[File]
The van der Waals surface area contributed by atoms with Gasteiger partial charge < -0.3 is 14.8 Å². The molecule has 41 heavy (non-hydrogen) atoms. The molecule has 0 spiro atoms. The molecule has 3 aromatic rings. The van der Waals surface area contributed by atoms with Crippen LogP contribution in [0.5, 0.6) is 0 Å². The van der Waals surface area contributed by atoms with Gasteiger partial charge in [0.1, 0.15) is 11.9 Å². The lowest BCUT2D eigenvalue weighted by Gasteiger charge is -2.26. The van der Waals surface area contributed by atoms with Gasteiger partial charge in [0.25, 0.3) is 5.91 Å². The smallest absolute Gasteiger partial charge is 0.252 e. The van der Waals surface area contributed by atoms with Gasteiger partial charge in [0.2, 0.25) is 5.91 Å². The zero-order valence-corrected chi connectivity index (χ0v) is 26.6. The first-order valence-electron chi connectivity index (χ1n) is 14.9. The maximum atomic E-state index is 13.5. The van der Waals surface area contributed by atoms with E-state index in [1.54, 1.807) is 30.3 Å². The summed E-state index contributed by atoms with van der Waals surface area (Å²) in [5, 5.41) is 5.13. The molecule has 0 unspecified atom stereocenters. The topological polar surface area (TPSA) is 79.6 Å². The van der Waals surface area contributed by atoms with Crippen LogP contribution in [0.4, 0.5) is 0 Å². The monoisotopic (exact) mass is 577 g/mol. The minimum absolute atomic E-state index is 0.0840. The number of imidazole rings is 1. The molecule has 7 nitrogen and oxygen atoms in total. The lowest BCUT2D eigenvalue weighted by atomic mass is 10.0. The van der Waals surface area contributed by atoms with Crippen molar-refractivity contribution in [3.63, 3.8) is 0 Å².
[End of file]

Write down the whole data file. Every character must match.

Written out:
The van der Waals surface area contributed by atoms with Gasteiger partial charge < -0.3 is 14.8 Å². The molecule has 41 heavy (non-hydrogen) atoms. The molecule has 0 spiro atoms. The molecule has 3 aromatic rings. The van der Waals surface area contributed by atoms with Crippen LogP contribution in [0.5, 0.6) is 0 Å². The van der Waals surface area contributed by atoms with Gasteiger partial charge in [0.1, 0.15) is 11.9 Å². The lowest BCUT2D eigenvalue weighted by Gasteiger charge is -2.26. The van der Waals surface area contributed by atoms with Gasteiger partial charge in [0.25, 0.3) is 5.91 Å². The smallest absolute Gasteiger partial charge is 0.252 e. The van der Waals surface area contributed by atoms with Gasteiger partial charge in [0.2, 0.25) is 5.91 Å². The zero-order valence-corrected chi connectivity index (χ0v) is 26.6. The first-order valence-electron chi connectivity index (χ1n) is 14.9. The maximum atomic E-state index is 13.5. The van der Waals surface area contributed by atoms with E-state index in [1.54, 1.807) is 30.3 Å². The summed E-state index contributed by atoms with van der Waals surface area (Å²) in [5, 5.41) is 5.13. The molecule has 0 unspecified atom stereocenters. The topological polar surface area (TPSA) is 79.6 Å². The van der Waals surface area contributed by atoms with Crippen LogP contribution in [0.4, 0.5) is 0 Å². The monoisotopic (exact) mass is 577 g/mol. The minimum absolute atomic E-state index is 0.0840. The number of imidazole rings is 1. The molecule has 7 nitrogen and oxygen atoms in total. The lowest BCUT2D eigenvalue weighted by atomic mass is 10.0. The van der Waals surface area contributed by atoms with Crippen molar-refractivity contribution in [3.63, 3.8) is 0 Å².